Disclaimer: The views expressed within this article are entirely the author’s own and are not attributable to Wessex Scene as a whole.
News broke in September that Amazon had become the world’s second trillion dollar company. However, with their refusal to pay sufficient tax coming under continuing and heavy scrutiny, how can international governments reclaim power from such corporations?
Apple, Starbucks, Amazon. Three examples of huge companies who it is difficult to imagine living life without, but who are also using their knowledge of this fact to bargain with international governments and pay a laughable amount of tax. This tax-dodging is certainly no secret, with many other sizeable corporations paying minuscule amounts and getting away with it due to the power they hold in the life of consumers. Even the Panama Papers scandal in 2015, which lifted the lid on the true extent of tax-dodging and offshore account manipulation by the powerful, was quickly brushed under the carpet by the very same people it was supposed to have exposed.
The sheer power that these corporations hold in both national and global economies means that individual governments offer substantial leniency to these organisations. This is why they pay a percentage far below any nation’s individual business tax threshold (Google’s infamous 3% UK tax deal comes to mind) and yet they continue to evade prosecution. Can international government co-operation deal with this in any way?
I believe that this should be the next major focus of international political co-operation. Just as the United Nations was established to try and counter the perils of war and political extremism, a similar institution is now needed to counter the danger of corporations. This issue may seem insignificant when paired against the aforementioned threat of war, but this problem has quietly been on the rise for a long time. Economic inequality has been on a sharp incline since 1977, partly due to the powerful rise of economic liberalism which has been at the forefront of western politics since the 1980s.
Establishing an International Taxation Regulation Bureau (ITRB) could well be a solution when it comes to enforcing universal taxation laws. Such an organisation could be created using a cross sectional delegation of international ministers in order to ensure that corporations obey the laws of taxation within their respective countries of operation. This step alone could well eliminate the bargaining power corporations hold of being able to cease operations and move abroad when faced with the prospect of legal action.
Of course, this tax crackdown would not get anywhere without first of all gaining transparency of corporation accounts and business practices. Having an international mandate to provide clarity in this area would at least demystify the aura of dishonesty and poor ethics that often surrounds large companies. Additionally, it could help put an end to the existence of slave like conditions that corporations create by outsourcing to impoverished labourers across the world.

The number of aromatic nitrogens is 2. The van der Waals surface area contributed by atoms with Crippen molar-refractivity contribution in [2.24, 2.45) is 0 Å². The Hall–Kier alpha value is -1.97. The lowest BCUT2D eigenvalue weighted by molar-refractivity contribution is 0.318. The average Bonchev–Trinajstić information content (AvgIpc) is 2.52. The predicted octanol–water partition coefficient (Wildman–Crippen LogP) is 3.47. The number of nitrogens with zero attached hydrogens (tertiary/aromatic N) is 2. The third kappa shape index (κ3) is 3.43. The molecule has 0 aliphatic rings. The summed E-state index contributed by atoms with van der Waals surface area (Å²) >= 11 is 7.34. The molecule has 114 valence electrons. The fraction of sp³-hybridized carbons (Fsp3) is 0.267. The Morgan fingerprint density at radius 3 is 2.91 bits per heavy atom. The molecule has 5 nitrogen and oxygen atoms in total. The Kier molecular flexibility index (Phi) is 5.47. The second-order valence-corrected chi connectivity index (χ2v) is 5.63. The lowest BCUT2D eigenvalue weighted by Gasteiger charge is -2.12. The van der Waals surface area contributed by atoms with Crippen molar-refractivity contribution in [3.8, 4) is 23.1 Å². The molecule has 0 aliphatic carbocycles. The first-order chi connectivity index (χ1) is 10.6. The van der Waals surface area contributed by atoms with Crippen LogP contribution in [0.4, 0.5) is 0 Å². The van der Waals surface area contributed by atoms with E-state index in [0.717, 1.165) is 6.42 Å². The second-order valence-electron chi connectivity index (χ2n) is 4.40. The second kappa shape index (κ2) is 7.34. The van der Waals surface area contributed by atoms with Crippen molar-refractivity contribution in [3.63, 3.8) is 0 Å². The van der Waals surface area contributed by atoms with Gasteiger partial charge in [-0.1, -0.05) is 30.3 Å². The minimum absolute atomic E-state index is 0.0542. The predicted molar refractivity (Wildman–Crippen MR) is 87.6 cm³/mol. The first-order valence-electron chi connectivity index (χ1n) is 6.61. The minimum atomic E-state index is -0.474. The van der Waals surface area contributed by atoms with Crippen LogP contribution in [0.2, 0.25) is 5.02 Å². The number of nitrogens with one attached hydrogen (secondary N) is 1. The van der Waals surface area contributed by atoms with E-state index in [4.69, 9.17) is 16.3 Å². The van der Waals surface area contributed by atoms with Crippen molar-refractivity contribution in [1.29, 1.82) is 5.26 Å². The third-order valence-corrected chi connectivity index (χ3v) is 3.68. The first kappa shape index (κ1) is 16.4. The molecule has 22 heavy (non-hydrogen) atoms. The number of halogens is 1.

Once transparency of corporation accounts within each country of operation is achieved, the ITRB could then use this knowledge to ensure that multinationals are paying the required amount of tax within every single one of these countries. The existence of this organisation could therefore help reduce the bargaining power of corporations, put an end to their tax dodging, and most importantly of all, take the balance of world power away from big business and back towards the rightful institutions of sovereign governments.
This suggestion is simply theoretical, but aims to offer an insight into how this problem could be tackled. The actual creation of the ITRB would require sustained inter-governmental co-operation in order to uncover the facts regarding corporation accounts and tax statistics in each nation. This unity would have to be maintained by ever-changing governments and tax thresholds worldwide. In addition to the practical demands, there are also issues such as corruption, authoritarian practices, and possible breakdowns in international government relations. The risk of creating this organisation is amplified by the fact that other international organisations, such as the UN and EU, have many proven flaws.
However, despite all these potential teething problems, the establishment of international taxation standards has to be seriously examined to counter the ever increasing power of corporations. This power means that the tax issue is often thought of as being unsolvable, and that may well be the case. However, if international teamwork on this scale is ever achieved, it should be geared towards tackling this problem.